Authorities imagine the stays present in Lancaster County have been of Amish teen Linda Stoltzfoos – CBS Pittsburgh
LANCASTER, PA (AP / KDKA) – Authorities firmly believe the remains of a young Amish woman who disappeared last summer were found the day before in a grave along the railroad tracks in southern Pennsylvania. This was announced by a prosecutor on Thursday.
According to police, on Wednesday, the tenth anniversary of Linda Stoltzfoos’ disappearance, the Lancaster County’s coroner office was called to a rural area in the eastern part of the county where human remains were discovered.
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Lancaster County District Attorney Heather Adams said at a news conference that a coroner did not perform positive forensic identification.
But, said Adams, the remains appear to be those of a woman the same age as 18-year-old Stoltzfoos and were buried with a dress, bonnet and shoes like those Stoltzfoos wore on the day she disappeared. She was last seen walking home from church in the Bird-in-Hand area on June 21, 2020.
“We closed the family and… one of our main goals in this case was to get Linda home from day one and be able to say we did that and know that this family can give their daughter a real one Funeral. That in itself makes sense, ”said Adams.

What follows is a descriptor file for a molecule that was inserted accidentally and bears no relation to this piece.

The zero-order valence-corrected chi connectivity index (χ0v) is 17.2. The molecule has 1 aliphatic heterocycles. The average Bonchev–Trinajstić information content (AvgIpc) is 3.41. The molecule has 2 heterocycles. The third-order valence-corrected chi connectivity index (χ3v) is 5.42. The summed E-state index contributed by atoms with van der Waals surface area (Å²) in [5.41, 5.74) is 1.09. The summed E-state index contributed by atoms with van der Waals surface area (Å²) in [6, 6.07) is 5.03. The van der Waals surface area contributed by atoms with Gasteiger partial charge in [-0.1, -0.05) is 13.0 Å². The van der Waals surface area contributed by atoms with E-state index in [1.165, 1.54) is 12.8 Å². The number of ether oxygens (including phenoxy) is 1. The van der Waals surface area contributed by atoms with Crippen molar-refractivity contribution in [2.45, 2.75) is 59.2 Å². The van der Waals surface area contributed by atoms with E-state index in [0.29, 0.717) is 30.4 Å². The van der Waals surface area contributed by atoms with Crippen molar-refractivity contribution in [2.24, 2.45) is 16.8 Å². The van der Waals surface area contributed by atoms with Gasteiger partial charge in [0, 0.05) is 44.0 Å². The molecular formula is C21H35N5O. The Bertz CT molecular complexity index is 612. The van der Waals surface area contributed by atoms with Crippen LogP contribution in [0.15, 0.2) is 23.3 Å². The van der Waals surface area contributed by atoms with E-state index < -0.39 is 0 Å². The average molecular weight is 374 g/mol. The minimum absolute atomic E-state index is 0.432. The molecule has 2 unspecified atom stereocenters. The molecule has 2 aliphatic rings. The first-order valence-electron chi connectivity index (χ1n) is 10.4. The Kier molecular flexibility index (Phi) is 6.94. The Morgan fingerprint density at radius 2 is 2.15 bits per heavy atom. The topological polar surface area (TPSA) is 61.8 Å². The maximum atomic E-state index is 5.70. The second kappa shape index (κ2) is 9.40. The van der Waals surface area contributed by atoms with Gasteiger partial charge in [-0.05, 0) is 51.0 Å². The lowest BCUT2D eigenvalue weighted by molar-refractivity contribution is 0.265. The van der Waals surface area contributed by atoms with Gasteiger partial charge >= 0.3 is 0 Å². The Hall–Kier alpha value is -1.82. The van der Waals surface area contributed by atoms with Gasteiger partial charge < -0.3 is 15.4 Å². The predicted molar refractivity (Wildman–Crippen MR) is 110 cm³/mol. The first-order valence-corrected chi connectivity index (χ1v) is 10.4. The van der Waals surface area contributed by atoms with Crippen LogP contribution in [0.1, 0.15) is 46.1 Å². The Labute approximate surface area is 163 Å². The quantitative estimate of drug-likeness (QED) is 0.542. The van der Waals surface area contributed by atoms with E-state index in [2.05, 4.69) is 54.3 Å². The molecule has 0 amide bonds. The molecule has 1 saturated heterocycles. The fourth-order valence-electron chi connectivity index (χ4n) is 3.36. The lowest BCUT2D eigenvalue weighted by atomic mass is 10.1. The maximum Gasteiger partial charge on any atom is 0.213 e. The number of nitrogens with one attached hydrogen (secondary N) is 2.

Justo Smoker, 35, from Paradise, was charged with murder in December, and a district judge ruled in March that there was enough evidence to support a murder trial. Smoker was originally arrested in August and charged with kidnapping and wrongful imprisonment.
Adams declined to say what exactly led the authorities to the grave or whether Smoker provided the information under a contract with prosecutors. Stoltzfoos’ body was found in the small town of Gap along Route 41 in a brush area on a railroad lot behind a shop that Smoker had worked for.
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According to cell phone data, Smoker hadn’t been in business the day Stoltzfoos went missing, Adams said. Authorities believe Smoker killed Stoltzfoos within hours of her abduction, buried her in a location where her stockings and bra were found, and took her a few days later to the grave discovered on Wednesday.
Adams also declined to comment on Stoltzfoos’ death, saying an autopsy was scheduled for Friday.
Authorities said a surveillance video enhanced by FBI forensic technicians showed a red sedan, the same type of car that the defendant owned and was involved in the kidnapping.
According to the public prosecutor, a DNA profile was found on one of Stoltzfoos’ buried stockings, which is “attributable to Smoker”.
Christopher Tallarico, the county’s chief defender, argued in March that there was no evidence Stoltzfoos ever got into Smoker’s car. In response to Tallarico’s questions, a detective confirmed that her DNA was not found in samples from the car because the restored DNA profiles were insufficient to test her.
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